July 24th, 2004
Body Billboards: The Stunts of a Streaker Have Spurred Marketers to Capitalize on Body Advertising
By Eric Noe
Crashing parties and eluding security guards with only his pasty skin as protection, British streaker Mark Roberts is known to create a stir, not to mention a laugh or two, from the audiences observing his foibles. Turns out his antics might be billable, as advertisers are exploring the benefits of using human bodies as billboards.
Roberts was convicted of trespassing and fined $1,000 in Houston last week for charging the football field nearly naked during halftime of January’s Super Bowl, but he wasn’t too concerned with the expenses.
That’s because his court costs were covered by the on-line casino GoldenPalace.com in return for painting the company’s logo across his ample midsection, he said. Exposing the logo to thousands of fans during his impromptu midfield jig, Roberts embodied a new form of advertising and possibly a new vocation — the living, breathing marketing ploy.
Having streaked 383 public events by his last count, Roberts is internationally famous enough to have filmed a TV commercial for a Spanish soccer team and posed for an underwear billboard in England.
But it’s the cheap, light-hearted publicity from his naked romps that seems to attract the most attention. Roberts said he has been contacted by well-known companies like BMW and Siemens to possibly promote their brands in future streaks, and he’s currently looking for a manager to handle his marketing possibilities in the United States
“What I’ve discovered is that my body is turning into an advertising board. It wasn’t my intent, but I hope eventually I can make some money out of this,” he said.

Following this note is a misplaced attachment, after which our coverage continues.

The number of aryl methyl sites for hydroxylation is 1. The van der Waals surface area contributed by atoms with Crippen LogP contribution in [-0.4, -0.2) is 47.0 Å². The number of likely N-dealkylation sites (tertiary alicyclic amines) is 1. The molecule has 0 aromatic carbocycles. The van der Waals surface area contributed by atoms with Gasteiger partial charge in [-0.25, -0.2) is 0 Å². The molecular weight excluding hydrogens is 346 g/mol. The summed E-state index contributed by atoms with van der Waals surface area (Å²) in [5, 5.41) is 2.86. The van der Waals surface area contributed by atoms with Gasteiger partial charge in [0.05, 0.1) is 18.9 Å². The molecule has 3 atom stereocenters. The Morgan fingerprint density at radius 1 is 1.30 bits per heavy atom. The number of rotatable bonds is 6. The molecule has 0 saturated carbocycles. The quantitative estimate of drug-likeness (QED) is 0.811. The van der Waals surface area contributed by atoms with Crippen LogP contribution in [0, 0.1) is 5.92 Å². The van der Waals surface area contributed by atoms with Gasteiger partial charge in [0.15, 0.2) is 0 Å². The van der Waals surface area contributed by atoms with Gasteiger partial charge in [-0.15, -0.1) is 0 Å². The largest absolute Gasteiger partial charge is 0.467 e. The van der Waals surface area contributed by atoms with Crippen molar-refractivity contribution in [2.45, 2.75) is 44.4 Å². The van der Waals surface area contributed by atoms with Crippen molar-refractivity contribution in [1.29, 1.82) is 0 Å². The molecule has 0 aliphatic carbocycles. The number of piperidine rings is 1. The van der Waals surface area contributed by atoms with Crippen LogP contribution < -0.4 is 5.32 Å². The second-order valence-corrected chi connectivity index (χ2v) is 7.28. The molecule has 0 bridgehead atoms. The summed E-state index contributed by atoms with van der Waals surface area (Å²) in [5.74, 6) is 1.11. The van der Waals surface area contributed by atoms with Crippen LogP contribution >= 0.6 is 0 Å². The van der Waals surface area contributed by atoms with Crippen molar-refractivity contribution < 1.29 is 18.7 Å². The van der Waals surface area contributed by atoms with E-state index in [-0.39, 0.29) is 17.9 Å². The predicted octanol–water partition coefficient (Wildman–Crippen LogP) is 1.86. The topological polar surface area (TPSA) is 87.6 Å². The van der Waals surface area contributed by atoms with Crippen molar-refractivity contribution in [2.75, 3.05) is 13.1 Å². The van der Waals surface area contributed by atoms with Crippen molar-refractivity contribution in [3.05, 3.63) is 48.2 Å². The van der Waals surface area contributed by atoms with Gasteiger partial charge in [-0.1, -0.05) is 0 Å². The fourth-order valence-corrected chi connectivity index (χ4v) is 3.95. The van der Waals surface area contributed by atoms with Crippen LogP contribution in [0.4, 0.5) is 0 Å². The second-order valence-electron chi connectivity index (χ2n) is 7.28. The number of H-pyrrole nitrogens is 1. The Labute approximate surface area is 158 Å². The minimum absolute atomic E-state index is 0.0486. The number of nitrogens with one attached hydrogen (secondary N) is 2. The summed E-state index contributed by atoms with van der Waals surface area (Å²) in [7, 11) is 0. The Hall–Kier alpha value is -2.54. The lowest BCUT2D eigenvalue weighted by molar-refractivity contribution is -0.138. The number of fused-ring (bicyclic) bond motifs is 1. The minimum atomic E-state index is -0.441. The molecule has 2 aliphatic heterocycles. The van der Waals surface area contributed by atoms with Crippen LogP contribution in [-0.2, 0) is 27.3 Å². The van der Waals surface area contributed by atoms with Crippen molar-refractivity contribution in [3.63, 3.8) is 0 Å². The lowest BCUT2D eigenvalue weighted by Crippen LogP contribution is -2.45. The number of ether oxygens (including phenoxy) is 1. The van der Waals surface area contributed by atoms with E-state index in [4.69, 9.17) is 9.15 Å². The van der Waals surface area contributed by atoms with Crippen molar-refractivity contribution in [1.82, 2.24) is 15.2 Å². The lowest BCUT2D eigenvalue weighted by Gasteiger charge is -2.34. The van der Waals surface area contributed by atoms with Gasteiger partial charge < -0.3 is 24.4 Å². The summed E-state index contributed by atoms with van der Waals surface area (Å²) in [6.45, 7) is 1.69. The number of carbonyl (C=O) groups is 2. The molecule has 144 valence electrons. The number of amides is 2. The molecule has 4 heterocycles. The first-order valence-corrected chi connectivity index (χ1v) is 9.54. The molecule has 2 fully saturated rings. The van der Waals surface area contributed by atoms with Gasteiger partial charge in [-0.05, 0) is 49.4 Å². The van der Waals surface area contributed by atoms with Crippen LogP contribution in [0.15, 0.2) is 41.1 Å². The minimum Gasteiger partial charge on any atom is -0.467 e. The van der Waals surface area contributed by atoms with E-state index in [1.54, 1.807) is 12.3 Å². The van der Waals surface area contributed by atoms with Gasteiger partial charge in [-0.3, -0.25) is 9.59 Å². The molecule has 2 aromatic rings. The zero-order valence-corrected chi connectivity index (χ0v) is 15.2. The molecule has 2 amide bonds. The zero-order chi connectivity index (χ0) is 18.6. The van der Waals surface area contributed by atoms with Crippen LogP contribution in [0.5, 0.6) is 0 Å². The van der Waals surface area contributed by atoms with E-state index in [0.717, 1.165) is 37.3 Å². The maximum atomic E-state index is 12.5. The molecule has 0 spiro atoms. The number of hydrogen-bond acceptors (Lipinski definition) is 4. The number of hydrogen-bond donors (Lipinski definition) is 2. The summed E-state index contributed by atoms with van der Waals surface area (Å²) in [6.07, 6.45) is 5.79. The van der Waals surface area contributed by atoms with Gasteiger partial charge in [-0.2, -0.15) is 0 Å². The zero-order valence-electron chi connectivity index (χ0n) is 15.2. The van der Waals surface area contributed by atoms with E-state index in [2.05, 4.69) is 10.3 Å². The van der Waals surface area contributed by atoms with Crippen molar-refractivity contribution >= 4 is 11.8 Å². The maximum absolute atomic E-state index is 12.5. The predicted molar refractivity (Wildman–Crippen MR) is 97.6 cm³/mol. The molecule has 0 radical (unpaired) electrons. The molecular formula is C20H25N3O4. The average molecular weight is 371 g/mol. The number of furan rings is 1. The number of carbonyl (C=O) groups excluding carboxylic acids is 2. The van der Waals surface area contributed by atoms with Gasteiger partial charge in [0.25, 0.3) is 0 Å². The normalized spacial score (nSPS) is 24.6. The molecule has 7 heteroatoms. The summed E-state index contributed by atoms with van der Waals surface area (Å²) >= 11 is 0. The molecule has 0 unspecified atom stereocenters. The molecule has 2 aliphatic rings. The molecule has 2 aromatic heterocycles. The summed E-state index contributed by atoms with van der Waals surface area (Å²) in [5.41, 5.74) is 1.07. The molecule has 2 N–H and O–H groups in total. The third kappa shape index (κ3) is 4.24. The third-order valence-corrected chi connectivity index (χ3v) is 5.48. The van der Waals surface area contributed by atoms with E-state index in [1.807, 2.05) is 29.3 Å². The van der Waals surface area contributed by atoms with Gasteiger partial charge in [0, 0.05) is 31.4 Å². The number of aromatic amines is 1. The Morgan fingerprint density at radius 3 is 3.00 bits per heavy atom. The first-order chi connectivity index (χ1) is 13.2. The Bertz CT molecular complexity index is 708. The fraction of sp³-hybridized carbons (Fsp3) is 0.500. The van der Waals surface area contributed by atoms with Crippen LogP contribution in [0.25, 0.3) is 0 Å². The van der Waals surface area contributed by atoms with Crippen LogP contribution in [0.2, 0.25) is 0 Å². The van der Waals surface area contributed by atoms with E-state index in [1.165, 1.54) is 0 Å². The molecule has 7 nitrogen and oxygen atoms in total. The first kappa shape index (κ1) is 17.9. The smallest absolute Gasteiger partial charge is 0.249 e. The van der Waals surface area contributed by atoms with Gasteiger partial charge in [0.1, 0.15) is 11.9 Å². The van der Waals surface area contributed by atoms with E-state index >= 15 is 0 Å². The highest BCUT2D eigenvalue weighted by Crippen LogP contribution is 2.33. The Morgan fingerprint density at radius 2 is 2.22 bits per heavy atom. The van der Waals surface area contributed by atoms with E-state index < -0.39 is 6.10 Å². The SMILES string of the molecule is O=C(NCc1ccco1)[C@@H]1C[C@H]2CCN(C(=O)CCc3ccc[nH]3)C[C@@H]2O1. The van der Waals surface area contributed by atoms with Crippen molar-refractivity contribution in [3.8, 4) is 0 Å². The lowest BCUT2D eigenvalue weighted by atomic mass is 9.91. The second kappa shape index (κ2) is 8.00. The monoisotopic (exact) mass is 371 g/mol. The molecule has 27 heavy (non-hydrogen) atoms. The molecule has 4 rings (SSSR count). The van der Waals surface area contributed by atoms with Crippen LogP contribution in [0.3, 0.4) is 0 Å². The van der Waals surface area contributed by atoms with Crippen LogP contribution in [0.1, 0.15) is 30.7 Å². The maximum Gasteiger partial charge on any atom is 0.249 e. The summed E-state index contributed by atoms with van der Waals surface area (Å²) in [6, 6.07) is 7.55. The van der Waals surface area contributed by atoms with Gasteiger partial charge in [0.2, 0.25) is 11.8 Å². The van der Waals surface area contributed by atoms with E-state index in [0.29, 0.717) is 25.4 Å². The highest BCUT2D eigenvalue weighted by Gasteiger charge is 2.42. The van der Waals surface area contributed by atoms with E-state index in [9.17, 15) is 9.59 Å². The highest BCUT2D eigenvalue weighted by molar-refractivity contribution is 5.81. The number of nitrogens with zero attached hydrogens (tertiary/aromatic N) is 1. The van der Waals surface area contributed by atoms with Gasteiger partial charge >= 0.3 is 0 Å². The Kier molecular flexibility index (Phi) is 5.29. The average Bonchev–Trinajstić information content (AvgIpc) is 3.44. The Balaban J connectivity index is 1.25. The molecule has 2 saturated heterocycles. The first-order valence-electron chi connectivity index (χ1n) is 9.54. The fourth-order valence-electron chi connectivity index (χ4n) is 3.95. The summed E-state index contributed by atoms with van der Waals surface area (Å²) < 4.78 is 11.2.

This type of exposure is becoming attractive to advertisers wary of sinking big money into traditional television and print ads that may or may not be reaching their target audience.
With the rise of the Internet and the dispersal of television viewers amid hundreds of broadcast and cable channels, marketers are facing a smaller potential audience and left with the task of finding more creative ways to reach customers.
“With the increased media clutter, capturing the imagination of consumers is getting more and more challenging. Smart marketing teams are trying all sorts of new things to reach their audience,” said Mary Hilton, spokesman for The American Advertising Federation, a trade organization for ad industry.
Some are sending tattoo-adorned human billboards into sporting events or popular tourist sites to promote their brands. The idea is that once the seed has been planted in a unique way, curiosity alone will motivate people to find out more about the products. The marketers hope consumers will tap into their own personal networks to spread the word.
It’s certainly cheaper than a prime-time television commercial, which can climb to $1.5 million for a 30-second Super Bowl spot. The potential upside of reaching such a large audience with these unusual stunts appears to be catching on.
Familiar names like Toyota and Dunkin’ Donuts have experimented with body advertising, banking that it doesn’t necessarily take a multimillion-dollar national ad to get people’s attention. And it doesn’t necessarily take a naked Englishman, either.